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Not-for-Profit, Award-Winning Community News and Views for Windham County, Vermont • Since 2006
Voices

A homeless revolution

Homeless people plan protest to demand access to housing, dignity and respect, and a voice in the democratic process

This statement was written by James Douglas, Matthew Vernon Whalan, and homeless citizens of Brattleboro.

Brattleboro

We in the homeless community and our allies feel that the police enforce, and threaten to enforce, the trespassing ordinances randomly — not consistently — and on public property, which, for the homeless, is like being terrorized; you never know when they will show up.

Due to the recent increase in arrests, no-trespass citations, and threats of arrest toward homeless people by police, the homeless community of Brattleboro will be taking direct action in order to demand three basic concessions from the community at large:

1) In the long term, we demand housing.

2) In the short term, we demand to be treated with dignity and respect — and no longer with prejudice — by the non-homeless community of Brattleboro.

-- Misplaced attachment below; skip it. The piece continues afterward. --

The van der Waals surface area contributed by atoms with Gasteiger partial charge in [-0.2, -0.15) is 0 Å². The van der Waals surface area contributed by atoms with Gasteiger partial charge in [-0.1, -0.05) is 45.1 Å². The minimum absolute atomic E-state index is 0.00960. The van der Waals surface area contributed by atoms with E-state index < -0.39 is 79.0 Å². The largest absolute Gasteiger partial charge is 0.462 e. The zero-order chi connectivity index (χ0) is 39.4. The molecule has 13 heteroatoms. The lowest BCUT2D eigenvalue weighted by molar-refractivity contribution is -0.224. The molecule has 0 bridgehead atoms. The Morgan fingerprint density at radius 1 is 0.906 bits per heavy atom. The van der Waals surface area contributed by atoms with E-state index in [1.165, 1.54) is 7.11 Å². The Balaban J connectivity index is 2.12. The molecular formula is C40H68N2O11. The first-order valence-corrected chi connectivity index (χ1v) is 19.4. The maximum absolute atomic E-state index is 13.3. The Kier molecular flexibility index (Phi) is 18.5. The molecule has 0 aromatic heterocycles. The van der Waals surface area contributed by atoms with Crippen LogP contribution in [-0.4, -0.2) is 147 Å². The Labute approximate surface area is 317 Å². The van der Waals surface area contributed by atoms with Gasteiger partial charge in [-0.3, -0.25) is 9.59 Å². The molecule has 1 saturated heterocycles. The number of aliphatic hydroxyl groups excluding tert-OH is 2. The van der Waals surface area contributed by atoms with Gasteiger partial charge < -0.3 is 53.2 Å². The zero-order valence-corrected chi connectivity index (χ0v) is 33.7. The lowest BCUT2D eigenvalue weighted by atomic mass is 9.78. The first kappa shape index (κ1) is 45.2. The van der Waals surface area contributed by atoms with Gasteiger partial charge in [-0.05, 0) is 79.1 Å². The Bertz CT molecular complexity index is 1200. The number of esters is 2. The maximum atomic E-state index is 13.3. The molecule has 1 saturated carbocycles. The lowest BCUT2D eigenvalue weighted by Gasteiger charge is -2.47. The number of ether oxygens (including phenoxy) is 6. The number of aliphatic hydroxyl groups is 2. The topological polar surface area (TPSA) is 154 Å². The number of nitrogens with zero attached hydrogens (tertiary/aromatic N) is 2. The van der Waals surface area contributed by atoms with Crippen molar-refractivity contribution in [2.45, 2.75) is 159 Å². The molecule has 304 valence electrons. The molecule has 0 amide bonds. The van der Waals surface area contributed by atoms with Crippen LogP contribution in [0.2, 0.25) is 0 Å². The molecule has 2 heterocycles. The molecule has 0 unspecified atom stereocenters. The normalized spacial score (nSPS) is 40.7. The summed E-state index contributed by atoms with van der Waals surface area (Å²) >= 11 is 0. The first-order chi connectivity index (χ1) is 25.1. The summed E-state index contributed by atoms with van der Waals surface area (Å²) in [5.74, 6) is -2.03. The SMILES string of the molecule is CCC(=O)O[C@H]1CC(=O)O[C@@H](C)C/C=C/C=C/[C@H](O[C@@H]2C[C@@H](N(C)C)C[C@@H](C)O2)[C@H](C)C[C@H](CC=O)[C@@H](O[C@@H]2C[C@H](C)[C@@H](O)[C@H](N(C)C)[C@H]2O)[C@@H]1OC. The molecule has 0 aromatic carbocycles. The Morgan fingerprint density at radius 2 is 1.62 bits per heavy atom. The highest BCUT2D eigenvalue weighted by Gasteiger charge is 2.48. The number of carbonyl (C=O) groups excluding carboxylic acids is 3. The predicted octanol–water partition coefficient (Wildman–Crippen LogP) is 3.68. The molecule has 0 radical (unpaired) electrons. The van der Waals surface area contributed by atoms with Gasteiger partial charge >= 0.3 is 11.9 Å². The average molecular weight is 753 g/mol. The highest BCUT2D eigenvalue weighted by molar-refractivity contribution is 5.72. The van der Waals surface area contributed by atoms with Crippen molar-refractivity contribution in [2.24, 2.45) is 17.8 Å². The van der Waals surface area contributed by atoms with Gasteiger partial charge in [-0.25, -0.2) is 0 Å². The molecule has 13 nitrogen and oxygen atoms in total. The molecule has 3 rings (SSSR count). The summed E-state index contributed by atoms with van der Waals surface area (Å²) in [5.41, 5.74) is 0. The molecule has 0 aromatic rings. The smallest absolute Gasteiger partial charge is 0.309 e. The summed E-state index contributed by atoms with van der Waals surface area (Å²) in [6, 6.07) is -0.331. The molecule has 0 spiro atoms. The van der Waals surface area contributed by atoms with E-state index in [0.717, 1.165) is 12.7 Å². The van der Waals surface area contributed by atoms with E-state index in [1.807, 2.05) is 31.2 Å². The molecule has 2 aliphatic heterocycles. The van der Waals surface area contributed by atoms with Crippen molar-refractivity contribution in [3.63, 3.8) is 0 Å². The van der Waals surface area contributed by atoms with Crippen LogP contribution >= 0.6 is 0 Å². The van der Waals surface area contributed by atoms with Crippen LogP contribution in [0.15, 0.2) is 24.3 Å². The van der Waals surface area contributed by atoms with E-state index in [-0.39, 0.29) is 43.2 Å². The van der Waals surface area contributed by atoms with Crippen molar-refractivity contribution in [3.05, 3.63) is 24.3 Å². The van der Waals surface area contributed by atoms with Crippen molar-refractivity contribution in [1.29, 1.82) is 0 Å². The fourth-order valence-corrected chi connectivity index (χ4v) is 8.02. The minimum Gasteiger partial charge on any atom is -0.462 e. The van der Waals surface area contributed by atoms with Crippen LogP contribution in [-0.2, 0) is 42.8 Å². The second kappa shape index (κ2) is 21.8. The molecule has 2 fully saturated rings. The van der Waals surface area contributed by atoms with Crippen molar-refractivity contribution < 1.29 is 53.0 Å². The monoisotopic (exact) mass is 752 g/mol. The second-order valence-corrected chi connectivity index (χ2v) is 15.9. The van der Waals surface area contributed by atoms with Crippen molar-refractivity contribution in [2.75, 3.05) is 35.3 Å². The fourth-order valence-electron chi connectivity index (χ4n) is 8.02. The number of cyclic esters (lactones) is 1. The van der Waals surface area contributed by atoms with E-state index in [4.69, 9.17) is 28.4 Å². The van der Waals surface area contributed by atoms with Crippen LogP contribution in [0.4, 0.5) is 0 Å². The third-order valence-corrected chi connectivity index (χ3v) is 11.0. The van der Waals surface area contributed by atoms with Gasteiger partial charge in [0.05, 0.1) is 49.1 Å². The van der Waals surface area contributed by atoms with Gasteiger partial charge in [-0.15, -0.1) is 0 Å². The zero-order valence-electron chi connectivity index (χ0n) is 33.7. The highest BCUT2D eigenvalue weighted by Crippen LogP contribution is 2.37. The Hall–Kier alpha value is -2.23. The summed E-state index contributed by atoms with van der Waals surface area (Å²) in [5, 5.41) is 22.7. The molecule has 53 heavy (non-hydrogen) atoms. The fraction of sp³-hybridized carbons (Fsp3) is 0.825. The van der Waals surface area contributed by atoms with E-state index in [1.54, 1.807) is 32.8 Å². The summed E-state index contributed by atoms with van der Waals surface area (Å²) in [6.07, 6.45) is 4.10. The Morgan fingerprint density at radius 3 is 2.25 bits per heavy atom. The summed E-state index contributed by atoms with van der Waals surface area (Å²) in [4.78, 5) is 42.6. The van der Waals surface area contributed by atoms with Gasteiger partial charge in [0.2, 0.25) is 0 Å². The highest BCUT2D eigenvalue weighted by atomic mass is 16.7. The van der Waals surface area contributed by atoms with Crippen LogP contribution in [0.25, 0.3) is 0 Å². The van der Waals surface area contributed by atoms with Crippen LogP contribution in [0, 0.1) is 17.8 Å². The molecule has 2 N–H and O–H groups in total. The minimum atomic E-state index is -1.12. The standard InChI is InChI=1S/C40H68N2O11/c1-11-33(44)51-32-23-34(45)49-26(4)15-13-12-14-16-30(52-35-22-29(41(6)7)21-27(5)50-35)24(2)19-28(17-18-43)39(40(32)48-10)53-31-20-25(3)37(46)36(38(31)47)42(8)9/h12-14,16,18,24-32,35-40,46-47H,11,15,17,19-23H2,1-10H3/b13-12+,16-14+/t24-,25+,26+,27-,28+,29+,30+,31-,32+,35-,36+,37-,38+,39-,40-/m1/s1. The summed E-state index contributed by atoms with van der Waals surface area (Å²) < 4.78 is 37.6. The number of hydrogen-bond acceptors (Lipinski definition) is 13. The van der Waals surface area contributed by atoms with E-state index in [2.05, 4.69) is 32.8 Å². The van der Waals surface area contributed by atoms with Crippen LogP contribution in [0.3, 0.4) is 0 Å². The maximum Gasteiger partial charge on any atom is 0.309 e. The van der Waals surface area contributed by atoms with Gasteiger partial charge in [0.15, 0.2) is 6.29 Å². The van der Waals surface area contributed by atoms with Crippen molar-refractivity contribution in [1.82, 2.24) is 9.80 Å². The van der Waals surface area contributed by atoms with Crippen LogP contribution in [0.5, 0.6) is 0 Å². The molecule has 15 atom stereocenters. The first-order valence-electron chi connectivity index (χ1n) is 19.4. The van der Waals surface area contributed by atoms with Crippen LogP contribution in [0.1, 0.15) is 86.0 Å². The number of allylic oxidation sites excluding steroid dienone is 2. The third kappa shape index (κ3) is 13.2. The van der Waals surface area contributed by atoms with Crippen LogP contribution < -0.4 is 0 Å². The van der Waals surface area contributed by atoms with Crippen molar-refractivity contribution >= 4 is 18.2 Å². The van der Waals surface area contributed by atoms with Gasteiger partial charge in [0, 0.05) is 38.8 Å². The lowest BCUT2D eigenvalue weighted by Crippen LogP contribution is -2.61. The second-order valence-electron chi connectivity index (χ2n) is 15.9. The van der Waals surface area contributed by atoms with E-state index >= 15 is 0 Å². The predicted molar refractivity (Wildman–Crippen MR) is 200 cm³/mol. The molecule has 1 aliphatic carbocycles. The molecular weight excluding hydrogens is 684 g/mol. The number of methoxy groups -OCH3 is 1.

3) Also in the short term, we want consistent opportunities to publicly platform homeless voices on the subject of homeless life in the local democratic process — such as in Selectboard meetings, the local press, and other forums.

The community at large will never understand the realities of homeless life unless homeless people are on the front lines of information gathering and decision-making related to their lives.

* * *

We will be participating in a series of demonstrations over the coming months themed around these three demands.

The first of these demonstrations will take place on Monday, July 22, at 4:45 p.m., at which time homeless demonstrators and their allies will surround Plaza Park with James Douglas, standing side by side and holding signs with messages themed around the three basic demands cited above — housing, dignity and respect, and a primary role in the political process.

The goal is to perform the demonstration while the Amtrak train is stopped at 5 p.m. so that those stuck in traffic nearby cannot drive past without noticing our protest.

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Originally published in The Commons issue #519 (Wednesday, July 17, 2019). This story appeared on page D2.

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